Savagely quick McLaren 720S launched in Australia

McLaren’s latest supercar, the 720S is officially here with prospective owners set to take ownership during the third quarter of this year. The 720S is McLaren’s long awaited successor to the popular 650S and part of their Super Series line up. As part of a six year plan, the 720S is the first of fifteen planned new models from McLaren.

No one can accuse the British based company of holding anything back, as the 720S is sporting some serious numbers that just years ago would have landed it in hypercar territory. It’ll go from a rest to 100km/h in a mere 2.9 seconds and then onwards to 200km/h in 7.8 seconds, keep the loud pedal down and the 720S will flex it’s legs all the way to 341km/h. It’s half a second faster than the 650S it’s replacing down the quarter mile laying down a very respectable time of 10.3 seconds.

Big speeds require goliath sized brakes to haul everything to a stop, the 390mm front and 380mm rear carbon ceramic rotors matched to six piston calipers are more than up to the task. The 720S can drop the anchors for a complete stop from 100km/h in 29.7 meters or more impressively from 200km/h in 4.6 seconds and an almost McLaren P1 like 117 meters.

The engineers at McLaren have reached deep into their bag of talent to keep the weight for the 720S down to 1,283kg while keeping the carbon fiber chassis as rigid as possible. Less weight overall gives the twin-turbocharged 4.0 litre V8 an easier job of converting fuel into G forces for 720S occupants. As the name implies, power is rated at 720PS (530kW) and with its light weight we’re looking at 561PS (413kW) per tonne.

Known for their aerodynamic wizardry, McLaren have worked their magic on the 720S’s shrink wrapped body to gift it with twice as much aerodynamic efficiency as the 650S. This can be seen with the lack of side air intakes, the function now falls to the double skinned dihedral doors that channel cool air to the rear of the car and through the heat dissipating radiators.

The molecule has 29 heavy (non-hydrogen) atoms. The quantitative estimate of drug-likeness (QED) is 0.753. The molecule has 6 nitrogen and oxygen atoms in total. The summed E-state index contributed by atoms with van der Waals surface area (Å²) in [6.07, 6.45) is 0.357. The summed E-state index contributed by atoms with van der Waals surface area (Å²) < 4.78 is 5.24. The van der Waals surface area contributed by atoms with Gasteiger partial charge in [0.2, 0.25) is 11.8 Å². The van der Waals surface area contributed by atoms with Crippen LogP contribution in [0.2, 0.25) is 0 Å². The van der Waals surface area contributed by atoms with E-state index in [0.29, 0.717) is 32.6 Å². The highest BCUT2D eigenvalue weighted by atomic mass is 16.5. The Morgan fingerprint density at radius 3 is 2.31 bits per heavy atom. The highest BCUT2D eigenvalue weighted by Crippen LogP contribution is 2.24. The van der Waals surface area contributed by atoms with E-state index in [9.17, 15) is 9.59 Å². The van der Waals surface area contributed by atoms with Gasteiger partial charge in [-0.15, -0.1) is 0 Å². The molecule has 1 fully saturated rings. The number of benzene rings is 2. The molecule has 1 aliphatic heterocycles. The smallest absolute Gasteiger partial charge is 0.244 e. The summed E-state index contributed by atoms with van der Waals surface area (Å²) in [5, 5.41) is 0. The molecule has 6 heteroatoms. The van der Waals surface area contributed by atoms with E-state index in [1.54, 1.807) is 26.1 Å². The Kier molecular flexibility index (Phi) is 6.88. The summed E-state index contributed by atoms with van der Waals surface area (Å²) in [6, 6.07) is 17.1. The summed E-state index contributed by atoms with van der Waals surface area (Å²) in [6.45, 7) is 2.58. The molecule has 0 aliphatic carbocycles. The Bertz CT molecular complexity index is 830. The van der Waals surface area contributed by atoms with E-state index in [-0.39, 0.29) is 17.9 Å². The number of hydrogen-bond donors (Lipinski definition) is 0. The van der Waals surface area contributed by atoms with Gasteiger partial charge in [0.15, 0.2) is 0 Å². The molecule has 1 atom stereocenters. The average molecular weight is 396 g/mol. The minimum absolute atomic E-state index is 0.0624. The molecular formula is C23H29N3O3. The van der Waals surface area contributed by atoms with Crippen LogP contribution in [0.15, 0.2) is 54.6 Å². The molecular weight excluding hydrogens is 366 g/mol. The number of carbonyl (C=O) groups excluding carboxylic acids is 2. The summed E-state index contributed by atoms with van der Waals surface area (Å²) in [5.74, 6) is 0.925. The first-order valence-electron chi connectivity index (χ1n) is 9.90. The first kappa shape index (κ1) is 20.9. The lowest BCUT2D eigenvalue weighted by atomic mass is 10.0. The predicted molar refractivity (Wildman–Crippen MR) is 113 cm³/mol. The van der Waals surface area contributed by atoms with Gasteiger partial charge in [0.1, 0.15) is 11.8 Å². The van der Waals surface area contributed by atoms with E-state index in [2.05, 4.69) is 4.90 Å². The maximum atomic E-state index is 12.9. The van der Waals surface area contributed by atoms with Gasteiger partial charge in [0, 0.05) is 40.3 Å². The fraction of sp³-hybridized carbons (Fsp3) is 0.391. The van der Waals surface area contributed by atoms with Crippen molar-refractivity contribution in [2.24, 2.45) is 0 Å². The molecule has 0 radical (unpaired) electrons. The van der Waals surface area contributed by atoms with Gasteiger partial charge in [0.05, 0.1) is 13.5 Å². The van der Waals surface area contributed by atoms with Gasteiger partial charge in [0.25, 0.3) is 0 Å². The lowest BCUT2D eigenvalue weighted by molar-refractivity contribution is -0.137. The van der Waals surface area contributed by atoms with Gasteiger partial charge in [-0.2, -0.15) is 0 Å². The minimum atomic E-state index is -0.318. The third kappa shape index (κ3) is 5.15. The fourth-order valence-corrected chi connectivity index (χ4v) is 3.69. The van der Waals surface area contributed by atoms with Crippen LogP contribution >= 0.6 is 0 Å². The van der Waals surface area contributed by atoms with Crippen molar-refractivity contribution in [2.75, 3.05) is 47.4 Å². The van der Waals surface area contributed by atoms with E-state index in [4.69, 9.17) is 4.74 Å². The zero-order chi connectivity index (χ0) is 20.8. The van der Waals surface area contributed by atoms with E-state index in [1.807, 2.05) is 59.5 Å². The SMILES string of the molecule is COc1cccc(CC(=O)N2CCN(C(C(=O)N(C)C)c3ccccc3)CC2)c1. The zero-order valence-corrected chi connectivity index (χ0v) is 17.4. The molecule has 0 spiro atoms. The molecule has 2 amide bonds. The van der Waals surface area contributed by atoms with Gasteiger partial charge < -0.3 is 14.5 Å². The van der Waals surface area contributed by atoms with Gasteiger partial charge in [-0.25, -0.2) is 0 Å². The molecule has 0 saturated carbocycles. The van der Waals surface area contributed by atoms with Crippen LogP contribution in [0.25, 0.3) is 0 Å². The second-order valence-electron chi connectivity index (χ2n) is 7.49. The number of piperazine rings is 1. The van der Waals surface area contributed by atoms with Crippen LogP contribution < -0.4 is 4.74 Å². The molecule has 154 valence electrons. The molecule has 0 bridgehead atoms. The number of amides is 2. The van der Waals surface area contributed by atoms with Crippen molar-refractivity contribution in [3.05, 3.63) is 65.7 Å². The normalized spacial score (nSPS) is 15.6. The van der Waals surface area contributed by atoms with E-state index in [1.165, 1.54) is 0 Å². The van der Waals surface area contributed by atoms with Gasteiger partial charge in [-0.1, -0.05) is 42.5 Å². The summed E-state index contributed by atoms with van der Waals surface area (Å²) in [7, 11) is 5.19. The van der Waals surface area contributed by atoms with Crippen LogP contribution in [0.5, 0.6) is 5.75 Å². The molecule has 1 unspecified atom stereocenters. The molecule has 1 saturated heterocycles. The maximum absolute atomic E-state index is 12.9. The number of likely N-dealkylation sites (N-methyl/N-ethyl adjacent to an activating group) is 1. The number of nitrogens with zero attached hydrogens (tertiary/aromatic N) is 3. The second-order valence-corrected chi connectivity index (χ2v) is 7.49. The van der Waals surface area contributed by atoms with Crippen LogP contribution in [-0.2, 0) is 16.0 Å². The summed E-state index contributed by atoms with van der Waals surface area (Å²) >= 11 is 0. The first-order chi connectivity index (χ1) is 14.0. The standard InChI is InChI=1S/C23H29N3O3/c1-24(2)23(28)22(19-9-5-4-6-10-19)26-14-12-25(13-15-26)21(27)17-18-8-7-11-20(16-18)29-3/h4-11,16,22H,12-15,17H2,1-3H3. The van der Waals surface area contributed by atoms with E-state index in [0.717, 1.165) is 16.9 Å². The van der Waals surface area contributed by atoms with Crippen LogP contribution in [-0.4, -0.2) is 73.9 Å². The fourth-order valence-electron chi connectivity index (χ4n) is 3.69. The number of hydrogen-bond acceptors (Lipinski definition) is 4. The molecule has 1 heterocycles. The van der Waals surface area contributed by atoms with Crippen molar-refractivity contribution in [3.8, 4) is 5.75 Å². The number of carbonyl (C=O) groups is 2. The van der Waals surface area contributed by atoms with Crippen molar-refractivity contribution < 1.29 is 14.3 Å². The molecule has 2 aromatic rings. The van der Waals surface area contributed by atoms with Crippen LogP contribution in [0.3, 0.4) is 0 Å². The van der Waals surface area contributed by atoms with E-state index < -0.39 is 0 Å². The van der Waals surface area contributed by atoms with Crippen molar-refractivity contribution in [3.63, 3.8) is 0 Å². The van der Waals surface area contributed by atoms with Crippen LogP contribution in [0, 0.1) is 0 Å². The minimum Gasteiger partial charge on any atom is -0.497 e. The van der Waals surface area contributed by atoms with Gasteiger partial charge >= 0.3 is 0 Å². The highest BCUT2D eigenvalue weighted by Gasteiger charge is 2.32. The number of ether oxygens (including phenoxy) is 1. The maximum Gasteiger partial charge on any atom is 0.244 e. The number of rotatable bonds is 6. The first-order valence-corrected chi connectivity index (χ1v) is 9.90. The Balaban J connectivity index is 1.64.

Beneath the teardrop shaped and heavily aero influenced body lies the 720S’s nervous system dubbed Proactive Chassis Control II or PCCII for short. The system samples data 500 times a second from 4 accelerometers and two pressure sensors per damper which is run through advanced algorithms developed at the University of Cambridge. Three separate drive modes can be selected depending on the situation, comfort, sport and track, it’s within sport and track mode that the Variable Drift Control can be setup to control how much slip angle the 720S will generate while in a slide.

The 720S is designed first and foremost for drivers who want to push the absolute limits of not only the car but also themselves, to assist with getting the most out of the car on the track, McLaren Track Telemetry is built into the on-board computer to provide the real time capture of throttle angle, lateral and longitudinal G-force, timing and speed measurements. There’s even a cabin mounted camera to record video footage to help dissect those sector and lap times.

Available in three specification grades, Standard, Luxury or Performance, the 720S will be priced at $489,900 plus on road costs for the Australian market.